With a tiny budget (the movie was funded by kickstarter, which should be familiar to gamers as the funding source of choice for rpg start-ups), Absentia wisely leaves the heavy lifting to the excellent cast rather than special effects. I was especially impressed by the portrayal of sisters Tricia and Callie. Actresses Courtney Bell and Katie Parker did a great job filling their portrayal with the kind of knowing barbs (as well as loving support) only adult siblings can throw at each other. It had the added benefit of having their relationship to unfold for the viewer rather than artificially laying it out at the beginning of the film.
The concept of Absentia’s monster is very clever, and it unfolds in much the same way as the characters. Flanagan could have easily used a long expository scene (complete with a convenient scholarly expert opening up a giant tome full of woodcuts) in order to drive his ideas home, but thankfully resisted the temptation and took a much less forced approach.
Absentia is strongly recommended to all horror fans. The creep factor is in high gear and reminded me of the best parts of Insidious (the parts before the spirit world). Watch it with the lights off, and see how long you can sit in the dark alone when it’s finished.
I do have one criticism of Absentia, and I hate to bury it under a spoiler tag (like I did with Some Guy Who Kills People) since it has nothing to do with the plot, but I really don’t want to take any of the threat of the monster away from those who haven’t seen the film yet. Absentia left me needing to see more of the monster, enough that after the last scene I felt a tiny bit ripped off (just a bit – nothing like how ripped off I felt not seeing any aliens in Contact). I didn’t want to see the creature in broad daylight, I think that would have ruined it, and I understand why Flanagan didn’t include the traditional monster movie ‘reveal’. I’m not sure if it was entirely an editorial decision or a budgetary one. I just needed a little bit more. I realize a love of monsters is one of my idiosyncrasies, so it might not bug others like it did me. Ultimately, showing too much would have weakened the film so, even though Flanagan was stingy with the creature, he came down on the right side of that decision.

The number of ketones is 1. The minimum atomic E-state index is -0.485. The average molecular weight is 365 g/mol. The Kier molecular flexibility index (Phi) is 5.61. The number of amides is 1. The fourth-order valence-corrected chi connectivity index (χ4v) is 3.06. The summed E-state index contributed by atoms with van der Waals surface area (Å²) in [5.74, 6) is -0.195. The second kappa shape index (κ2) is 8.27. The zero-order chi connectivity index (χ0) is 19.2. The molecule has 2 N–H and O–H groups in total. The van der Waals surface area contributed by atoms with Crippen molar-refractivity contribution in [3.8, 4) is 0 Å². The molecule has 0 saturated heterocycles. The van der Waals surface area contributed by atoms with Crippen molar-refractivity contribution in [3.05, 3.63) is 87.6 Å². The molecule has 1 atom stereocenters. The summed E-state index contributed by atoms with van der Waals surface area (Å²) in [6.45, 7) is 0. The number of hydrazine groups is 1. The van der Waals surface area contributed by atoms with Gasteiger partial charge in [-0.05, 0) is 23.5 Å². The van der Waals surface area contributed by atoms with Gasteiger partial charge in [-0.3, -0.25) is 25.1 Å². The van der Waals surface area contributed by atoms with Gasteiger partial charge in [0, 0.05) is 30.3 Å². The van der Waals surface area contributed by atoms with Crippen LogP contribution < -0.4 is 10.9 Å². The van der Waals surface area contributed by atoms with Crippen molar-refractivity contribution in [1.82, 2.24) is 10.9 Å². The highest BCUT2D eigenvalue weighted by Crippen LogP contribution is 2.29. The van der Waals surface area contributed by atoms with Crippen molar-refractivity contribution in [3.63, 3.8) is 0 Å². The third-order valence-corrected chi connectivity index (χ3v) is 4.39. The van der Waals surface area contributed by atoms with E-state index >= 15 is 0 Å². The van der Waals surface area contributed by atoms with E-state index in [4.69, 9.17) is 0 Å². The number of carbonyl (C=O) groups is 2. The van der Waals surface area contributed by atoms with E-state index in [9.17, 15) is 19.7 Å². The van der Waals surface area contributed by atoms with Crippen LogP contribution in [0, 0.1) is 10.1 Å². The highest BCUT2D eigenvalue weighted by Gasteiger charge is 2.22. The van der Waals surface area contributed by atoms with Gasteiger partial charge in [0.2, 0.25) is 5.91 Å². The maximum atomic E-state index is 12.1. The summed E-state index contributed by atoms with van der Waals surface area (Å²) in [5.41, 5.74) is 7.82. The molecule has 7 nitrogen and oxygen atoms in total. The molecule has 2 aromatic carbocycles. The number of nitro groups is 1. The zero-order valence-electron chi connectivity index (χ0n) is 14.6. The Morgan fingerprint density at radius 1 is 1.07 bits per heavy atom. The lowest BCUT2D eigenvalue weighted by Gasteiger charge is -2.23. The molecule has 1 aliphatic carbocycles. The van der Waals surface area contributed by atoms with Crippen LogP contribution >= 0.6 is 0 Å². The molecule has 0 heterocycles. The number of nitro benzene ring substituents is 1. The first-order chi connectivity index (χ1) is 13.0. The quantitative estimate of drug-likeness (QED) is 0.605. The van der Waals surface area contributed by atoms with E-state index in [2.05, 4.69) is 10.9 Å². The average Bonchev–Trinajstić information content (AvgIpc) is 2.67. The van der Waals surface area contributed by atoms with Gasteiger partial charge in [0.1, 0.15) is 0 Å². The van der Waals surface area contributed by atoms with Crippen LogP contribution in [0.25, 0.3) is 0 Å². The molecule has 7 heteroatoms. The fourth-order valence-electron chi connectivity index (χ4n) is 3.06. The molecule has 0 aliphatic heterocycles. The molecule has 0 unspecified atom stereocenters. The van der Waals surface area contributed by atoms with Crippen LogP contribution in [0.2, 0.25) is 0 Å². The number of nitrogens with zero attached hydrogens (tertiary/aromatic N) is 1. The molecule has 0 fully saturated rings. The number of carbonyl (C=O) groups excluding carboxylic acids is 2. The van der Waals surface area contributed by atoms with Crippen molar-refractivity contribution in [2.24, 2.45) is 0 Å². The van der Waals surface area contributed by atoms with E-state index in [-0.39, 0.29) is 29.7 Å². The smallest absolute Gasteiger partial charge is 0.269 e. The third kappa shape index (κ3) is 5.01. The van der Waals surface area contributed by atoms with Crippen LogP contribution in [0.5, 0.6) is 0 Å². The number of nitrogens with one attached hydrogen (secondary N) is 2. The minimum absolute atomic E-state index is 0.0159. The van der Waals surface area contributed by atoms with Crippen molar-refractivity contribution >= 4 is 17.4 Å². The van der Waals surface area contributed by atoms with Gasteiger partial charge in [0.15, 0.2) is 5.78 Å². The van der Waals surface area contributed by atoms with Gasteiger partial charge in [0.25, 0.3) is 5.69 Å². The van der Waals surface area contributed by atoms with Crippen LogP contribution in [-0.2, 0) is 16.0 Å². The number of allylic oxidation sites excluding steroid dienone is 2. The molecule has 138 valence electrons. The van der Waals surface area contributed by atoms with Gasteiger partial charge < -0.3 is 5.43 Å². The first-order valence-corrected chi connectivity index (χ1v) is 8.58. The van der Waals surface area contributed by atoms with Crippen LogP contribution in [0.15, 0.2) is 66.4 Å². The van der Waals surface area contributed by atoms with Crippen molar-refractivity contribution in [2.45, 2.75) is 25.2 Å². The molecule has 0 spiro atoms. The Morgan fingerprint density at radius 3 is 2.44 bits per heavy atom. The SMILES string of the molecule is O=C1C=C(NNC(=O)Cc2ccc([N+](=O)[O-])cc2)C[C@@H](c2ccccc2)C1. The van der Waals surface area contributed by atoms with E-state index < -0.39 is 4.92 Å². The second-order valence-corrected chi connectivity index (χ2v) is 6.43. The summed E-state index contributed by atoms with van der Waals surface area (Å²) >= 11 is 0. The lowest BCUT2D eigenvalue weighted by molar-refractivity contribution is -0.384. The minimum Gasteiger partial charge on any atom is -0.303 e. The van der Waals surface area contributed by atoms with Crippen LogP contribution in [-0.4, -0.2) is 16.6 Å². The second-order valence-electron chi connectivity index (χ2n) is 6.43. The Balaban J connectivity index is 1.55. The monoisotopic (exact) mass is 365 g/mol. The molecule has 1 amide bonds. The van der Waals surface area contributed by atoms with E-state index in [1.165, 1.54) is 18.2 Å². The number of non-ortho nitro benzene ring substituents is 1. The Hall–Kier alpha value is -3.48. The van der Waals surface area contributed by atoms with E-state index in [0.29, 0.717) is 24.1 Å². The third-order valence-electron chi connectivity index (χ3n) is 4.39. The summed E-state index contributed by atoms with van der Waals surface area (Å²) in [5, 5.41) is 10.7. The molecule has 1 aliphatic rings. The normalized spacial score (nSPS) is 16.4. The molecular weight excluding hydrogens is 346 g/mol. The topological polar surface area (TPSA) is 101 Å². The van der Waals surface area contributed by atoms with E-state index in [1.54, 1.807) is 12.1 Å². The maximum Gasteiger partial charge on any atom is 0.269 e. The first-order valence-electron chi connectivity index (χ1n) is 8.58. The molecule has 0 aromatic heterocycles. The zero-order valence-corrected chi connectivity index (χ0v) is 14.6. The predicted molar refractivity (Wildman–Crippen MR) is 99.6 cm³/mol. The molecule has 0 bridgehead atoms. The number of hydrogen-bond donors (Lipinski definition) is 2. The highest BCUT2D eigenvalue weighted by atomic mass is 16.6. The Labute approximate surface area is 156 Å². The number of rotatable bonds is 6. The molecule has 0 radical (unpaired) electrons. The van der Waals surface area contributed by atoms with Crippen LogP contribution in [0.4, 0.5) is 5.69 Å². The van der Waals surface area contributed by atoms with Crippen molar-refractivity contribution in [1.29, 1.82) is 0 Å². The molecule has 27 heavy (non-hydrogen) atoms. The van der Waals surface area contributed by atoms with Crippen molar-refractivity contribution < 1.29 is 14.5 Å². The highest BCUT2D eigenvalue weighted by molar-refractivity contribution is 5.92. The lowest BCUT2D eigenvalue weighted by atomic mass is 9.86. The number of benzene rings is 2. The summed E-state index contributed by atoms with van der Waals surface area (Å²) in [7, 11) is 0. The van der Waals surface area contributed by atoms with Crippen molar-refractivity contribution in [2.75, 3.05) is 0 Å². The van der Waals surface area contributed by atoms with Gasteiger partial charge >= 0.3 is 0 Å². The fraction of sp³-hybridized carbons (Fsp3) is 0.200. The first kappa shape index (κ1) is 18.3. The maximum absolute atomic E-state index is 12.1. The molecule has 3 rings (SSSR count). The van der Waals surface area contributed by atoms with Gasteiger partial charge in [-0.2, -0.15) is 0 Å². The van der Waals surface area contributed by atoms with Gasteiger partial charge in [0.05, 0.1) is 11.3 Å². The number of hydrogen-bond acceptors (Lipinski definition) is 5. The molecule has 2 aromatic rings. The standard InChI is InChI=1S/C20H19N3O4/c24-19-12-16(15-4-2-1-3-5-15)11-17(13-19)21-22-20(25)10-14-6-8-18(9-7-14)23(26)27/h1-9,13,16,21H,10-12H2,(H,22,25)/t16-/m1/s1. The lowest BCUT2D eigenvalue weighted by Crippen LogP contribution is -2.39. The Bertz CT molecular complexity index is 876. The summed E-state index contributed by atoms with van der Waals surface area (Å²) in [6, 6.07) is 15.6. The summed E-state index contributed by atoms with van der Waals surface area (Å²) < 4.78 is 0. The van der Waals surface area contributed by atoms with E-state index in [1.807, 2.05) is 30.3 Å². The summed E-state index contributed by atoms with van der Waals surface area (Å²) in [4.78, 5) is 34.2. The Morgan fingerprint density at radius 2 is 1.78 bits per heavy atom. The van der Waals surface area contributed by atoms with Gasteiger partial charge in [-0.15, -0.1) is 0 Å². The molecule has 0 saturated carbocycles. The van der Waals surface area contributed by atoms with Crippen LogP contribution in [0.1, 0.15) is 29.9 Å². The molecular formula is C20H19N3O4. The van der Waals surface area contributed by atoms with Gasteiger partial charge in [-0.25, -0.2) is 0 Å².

There is a definite trend in modern D&D products to move the fey away from their 1e roots as benevolent (or at worst neutral) forest spirits toward something much more dangerous and sinister. This trend can be seen in WOTC’s recent Heroes of the Feywild, but stretches back at least to the end of 3.5e with Paizo’s Carnival of Tears adventure. It’s a trend I happen to like, and one that might also be playing out on the stage of popular culture if Absentia is any indication (as well as Grimm and Lost Girl).
Without spoiling the clever ideas that I alluded to in my review of the film, Absentia is required viewing for any game master that wants to see how frightening the fey really can be. At first I thought the move to make fey dangerous was purely a pragmatic one – combat is a major component of the game, so it seems a waste to include game statistics for a bunch of flower sniffing pixies you aren’t going to get in a fight with. Other than harassing my players with some leprechauns (they appeal to the same side of me that thinks Snoti the snotling champion is awesome), I don’t think I’ve ever used a blink dog, brownie, or killmoulis in any edition of the game, so there might be something to that theory, but I don’t think it’s the whole story. While watching Absentia, I was reminded that the recent thematic transformation of the fey might actually be a revival of a much older view of faerie creatures.